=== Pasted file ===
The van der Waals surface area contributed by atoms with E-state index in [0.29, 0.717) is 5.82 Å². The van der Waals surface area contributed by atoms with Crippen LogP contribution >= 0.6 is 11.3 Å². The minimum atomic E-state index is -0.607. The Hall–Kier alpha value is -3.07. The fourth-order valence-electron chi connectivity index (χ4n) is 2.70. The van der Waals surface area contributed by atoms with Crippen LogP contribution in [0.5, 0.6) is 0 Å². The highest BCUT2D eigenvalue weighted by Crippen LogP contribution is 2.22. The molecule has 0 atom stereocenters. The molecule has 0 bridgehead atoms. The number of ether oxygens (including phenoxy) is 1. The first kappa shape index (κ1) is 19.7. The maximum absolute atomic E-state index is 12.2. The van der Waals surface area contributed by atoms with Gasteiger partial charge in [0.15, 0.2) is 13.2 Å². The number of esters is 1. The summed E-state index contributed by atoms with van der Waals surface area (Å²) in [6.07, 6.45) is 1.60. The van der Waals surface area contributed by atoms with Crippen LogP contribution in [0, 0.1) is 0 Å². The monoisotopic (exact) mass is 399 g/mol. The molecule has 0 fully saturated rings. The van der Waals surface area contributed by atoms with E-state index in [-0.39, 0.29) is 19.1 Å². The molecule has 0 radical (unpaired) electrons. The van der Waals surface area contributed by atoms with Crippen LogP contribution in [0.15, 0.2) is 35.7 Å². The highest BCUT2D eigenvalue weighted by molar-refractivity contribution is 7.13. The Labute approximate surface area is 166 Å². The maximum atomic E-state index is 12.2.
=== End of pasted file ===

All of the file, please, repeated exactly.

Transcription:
The van der Waals surface area contributed by atoms with E-state index in [0.29, 0.717) is 5.82 Å². The van der Waals surface area contributed by atoms with Crippen LogP contribution >= 0.6 is 11.3 Å². The minimum atomic E-state index is -0.607. The Hall–Kier alpha value is -3.07. The fourth-order valence-electron chi connectivity index (χ4n) is 2.70. The van der Waals surface area contributed by atoms with Crippen LogP contribution in [0.5, 0.6) is 0 Å². The highest BCUT2D eigenvalue weighted by Crippen LogP contribution is 2.22. The molecule has 0 atom stereocenters. The molecule has 0 bridgehead atoms. The number of ether oxygens (including phenoxy) is 1. The first kappa shape index (κ1) is 19.7. The maximum absolute atomic E-state index is 12.2. The van der Waals surface area contributed by atoms with Gasteiger partial charge in [0.15, 0.2) is 13.2 Å². The number of esters is 1. The summed E-state index contributed by atoms with van der Waals surface area (Å²) in [6.07, 6.45) is 1.60. The van der Waals surface area contributed by atoms with Crippen LogP contribution in [0, 0.1) is 0 Å². The monoisotopic (exact) mass is 399 g/mol. The molecule has 0 fully saturated rings. The van der Waals surface area contributed by atoms with E-state index in [-0.39, 0.29) is 19.1 Å². The molecule has 0 radical (unpaired) electrons. The van der Waals surface area contributed by atoms with Crippen LogP contribution in [0.15, 0.2) is 35.7 Å². The highest BCUT2D eigenvalue weighted by molar-refractivity contribution is 7.13. The Labute approximate surface area is 166 Å². The maximum atomic E-state index is 12.2.